To The Point 8-2-12

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TRANSITIONS. THEY ARE ALL around us, although many times we either don’t see them or we don’t recognize them.

Like it or not, things are always changing.

Those changes come to mind at this time of year as school begins for another term, with schools that have been sitting empty for nearly three months now teeming with children – some of them heading to school for the first time.

For others, they are beginning milestones in their lives. You may have a child who will come home today (Thursday) and happily announce that they have finished their “last first day of school”. Other seniors that I know are also happily going into their final year of high school, and many can already tell you how many days it is until graduation.

For them, I have some advice:

Don’t wish it away.

For every 12th grader going through “Senioritis”, there are dozens of adults who wish they could go back and take it a little more slowly and enjoy that final year of school.

It goes quickly enough, with senior pictures and being measured for your cap and gown and all of the other senior activities. One week leads to another, and suddenly it’s Christmas Break; then Spring Break; then you’re off to the Senior Picnic and sitting at Awards Night.

Life is a pretty quick ride, anyway, and whether seniors like it or not, this is their final year of “childhood” in many respects, because after this the world awaits.

That’s pretty challenging in itself, so enjoy things while you can.

That said, the senior class of 2012 is also facing transitions.

Many are packing and heading off to college for the first time, and as the car gets more crowded and the days click off, sometimes thoughts of excitement for college can get overshadowed by the fear of the unknown.

Our students embrace the idea of college, but there’s also something safe about the familiarity and comfort of home here in Switzerland County.

It will be okay, so just go.

I remember leaving for college. Maybe it was because it was so long ago, but moving to college wasn’t as big a deal then. I drove myself and my roommate and all of our stuff to Hanover; after bidding my parents and brothers goodbye and heading south.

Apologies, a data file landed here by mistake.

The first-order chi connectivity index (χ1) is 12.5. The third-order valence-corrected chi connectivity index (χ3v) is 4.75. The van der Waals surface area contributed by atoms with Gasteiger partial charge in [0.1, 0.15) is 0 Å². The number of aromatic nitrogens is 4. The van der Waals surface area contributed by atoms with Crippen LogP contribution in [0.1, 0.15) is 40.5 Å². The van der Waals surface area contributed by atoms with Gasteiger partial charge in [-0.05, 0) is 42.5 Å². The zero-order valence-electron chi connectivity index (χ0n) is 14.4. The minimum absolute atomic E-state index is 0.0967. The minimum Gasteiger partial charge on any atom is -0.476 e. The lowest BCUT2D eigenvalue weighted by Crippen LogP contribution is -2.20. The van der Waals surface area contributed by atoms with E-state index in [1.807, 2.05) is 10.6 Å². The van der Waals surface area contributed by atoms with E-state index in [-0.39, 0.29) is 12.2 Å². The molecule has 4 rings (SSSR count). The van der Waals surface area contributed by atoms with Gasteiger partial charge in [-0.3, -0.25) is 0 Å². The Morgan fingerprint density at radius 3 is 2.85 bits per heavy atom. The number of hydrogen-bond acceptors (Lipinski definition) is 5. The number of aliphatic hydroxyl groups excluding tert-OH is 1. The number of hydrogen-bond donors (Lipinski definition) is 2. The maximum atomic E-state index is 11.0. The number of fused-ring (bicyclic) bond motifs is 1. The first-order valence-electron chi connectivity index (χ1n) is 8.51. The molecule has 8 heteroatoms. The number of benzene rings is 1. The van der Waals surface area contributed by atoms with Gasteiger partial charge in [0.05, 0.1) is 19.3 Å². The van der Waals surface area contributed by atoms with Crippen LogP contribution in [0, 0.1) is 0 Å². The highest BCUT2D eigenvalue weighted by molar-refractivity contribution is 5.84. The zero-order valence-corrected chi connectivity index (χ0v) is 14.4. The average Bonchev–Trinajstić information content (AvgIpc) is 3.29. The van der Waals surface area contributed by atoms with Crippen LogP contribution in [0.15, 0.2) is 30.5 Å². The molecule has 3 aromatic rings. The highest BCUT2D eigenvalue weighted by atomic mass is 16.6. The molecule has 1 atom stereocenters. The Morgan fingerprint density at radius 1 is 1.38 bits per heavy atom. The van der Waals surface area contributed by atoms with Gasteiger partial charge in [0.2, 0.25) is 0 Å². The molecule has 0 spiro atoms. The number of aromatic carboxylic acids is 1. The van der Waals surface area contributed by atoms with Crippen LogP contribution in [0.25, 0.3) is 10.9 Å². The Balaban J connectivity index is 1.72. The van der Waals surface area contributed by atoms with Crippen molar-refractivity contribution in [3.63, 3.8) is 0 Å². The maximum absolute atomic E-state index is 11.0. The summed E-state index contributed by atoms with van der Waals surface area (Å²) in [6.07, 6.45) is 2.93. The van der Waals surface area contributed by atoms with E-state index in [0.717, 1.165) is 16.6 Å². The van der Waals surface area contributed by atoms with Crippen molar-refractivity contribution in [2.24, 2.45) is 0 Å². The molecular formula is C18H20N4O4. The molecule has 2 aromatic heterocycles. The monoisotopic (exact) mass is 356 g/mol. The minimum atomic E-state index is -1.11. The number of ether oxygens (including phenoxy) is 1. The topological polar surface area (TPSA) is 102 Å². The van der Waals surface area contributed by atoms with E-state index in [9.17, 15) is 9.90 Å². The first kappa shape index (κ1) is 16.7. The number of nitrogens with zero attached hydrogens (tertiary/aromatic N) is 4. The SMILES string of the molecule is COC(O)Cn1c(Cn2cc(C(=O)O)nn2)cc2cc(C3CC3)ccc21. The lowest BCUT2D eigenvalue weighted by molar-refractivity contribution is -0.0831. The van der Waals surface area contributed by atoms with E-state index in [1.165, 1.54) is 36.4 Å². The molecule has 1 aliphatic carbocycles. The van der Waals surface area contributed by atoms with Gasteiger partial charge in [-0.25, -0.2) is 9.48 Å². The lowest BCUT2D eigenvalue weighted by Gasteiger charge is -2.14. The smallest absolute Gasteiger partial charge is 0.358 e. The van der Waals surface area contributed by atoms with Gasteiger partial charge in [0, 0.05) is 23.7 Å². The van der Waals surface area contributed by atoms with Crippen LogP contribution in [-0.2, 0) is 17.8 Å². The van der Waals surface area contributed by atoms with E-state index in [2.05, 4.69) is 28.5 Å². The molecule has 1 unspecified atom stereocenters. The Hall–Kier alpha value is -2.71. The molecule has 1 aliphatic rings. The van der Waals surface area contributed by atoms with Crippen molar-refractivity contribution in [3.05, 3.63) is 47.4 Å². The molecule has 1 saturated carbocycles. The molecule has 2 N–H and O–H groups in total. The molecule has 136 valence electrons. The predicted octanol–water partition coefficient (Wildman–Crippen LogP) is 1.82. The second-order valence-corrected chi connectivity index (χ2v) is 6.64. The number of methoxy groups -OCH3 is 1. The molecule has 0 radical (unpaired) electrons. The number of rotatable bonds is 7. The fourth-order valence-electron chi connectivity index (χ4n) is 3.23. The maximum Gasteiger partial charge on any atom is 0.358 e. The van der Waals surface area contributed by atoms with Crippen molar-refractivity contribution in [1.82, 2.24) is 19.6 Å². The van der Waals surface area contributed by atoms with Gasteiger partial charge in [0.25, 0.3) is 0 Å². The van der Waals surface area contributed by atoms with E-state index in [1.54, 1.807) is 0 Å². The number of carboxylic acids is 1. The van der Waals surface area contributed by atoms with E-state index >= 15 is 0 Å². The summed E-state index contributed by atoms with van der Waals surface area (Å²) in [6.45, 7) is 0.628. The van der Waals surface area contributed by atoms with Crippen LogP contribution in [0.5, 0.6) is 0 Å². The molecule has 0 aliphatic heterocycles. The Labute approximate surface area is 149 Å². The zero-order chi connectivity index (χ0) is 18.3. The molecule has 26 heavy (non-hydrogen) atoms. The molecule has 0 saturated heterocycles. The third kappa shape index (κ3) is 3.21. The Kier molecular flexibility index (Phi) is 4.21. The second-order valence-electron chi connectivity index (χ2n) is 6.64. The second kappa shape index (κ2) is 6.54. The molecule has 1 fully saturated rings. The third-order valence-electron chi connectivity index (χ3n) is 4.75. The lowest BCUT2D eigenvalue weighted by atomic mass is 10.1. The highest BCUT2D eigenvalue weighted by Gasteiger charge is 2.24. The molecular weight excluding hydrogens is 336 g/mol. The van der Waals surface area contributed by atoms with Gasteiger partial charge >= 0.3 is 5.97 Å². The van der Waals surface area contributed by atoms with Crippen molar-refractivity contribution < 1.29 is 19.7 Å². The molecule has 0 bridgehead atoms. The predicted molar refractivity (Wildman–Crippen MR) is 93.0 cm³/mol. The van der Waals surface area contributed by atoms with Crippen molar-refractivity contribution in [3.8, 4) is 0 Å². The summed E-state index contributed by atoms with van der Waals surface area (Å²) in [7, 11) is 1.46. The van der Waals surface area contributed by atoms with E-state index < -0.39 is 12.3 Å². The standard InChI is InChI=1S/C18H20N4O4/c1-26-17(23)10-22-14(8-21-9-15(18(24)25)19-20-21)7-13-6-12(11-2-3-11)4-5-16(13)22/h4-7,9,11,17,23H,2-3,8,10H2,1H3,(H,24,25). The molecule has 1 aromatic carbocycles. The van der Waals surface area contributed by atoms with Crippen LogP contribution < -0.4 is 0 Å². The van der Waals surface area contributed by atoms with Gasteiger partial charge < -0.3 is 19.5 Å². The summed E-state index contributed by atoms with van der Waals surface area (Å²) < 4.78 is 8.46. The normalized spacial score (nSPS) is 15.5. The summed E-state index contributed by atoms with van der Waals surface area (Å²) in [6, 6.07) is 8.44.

For those starting college soon, you need to know that this is also very hard for your parents.

They literally brought you into this world. They’ve sat up with you at night when you’re sick or scared. They’ve worried about how to pay for the things you need; and they’ve loved you when it didn’t seem that they even liked you.

Parents are used to being responsible for you. They’ve been who you’ve gone to with your problems. They’ve calmed you down with “middle school drama” happened; followed by “high school drama”.

In short, they’ve taken care of you. And – whether you realize it or not - they’ve done a pretty good job.

So as you leave, whether it’s off to college or to the military or to your own apartment and your own life somewhere else; give your parents a little slack. Mom might hold that hug a little longer; dad might suddenly leave the room so you don’t see his emotions.

You need to know that they love you, and always will. As parents, we raise our kids to be independent and be about to care for themselves and fend for themselves. Well, you’re now at a point where you are capable of doing that, but it’s hard for us to let you go and “test your wings”.

You see, as you transition to adulthood, your parents are also transitioning into life without you lying on their couch and eating their food and sleeping till noon and doing your chores and generally being their kid.

For those going off to college, or to the military for that matter, here’s a secret:

“Everyone is just as scared as you are.”

Everyone around you in that freshman dorm or in that barracks is away from home for the first time, too. They have left their families and schools, just like you; so don’t feel like you’re alone. Take a deep breath, knock on the door of the dorm room across the hall from yours, introduce yourself, and see what happens.

I think you’ll be amazed that the kids behind that door are a lot like you, and they are looking to make new friends in a new environment. You’ll find that you have the advantage of having a built in conversation starter:

“So where are you from?”

“Vevay”

“Never heard of it.”

It’s at that moment that you can share all about your town and the people who live in it; and before you know it you’ll be going off to the cafeteria together and sharing some microwave popcorn and watching some television show and there will be new people of importance in your life.

I had a high school teacher - Rich Allen – tell me once that, “The friends you have in high school are fine, but the friends you make in college are the friends you’ll have forever.”

I never thought there was a lot of truth to that, but as I finished college and got married, nearly all of the men standing next to me that day were college friends. Most of the people I stay in touch with now are college friends, and I guess Mr. Allen was right.

So don’t be afraid to allow your life to head into a new direction. You have the chance to be whatever you want to be, so go out there and do it.

Then come home and tell us all about it, because we will be thinking of you and praying for you and missing you; but we know that you’re having the adventure of your life, and we wouldn’t take that opportunity from you for anything in the world.

So get out of here and make us all proud.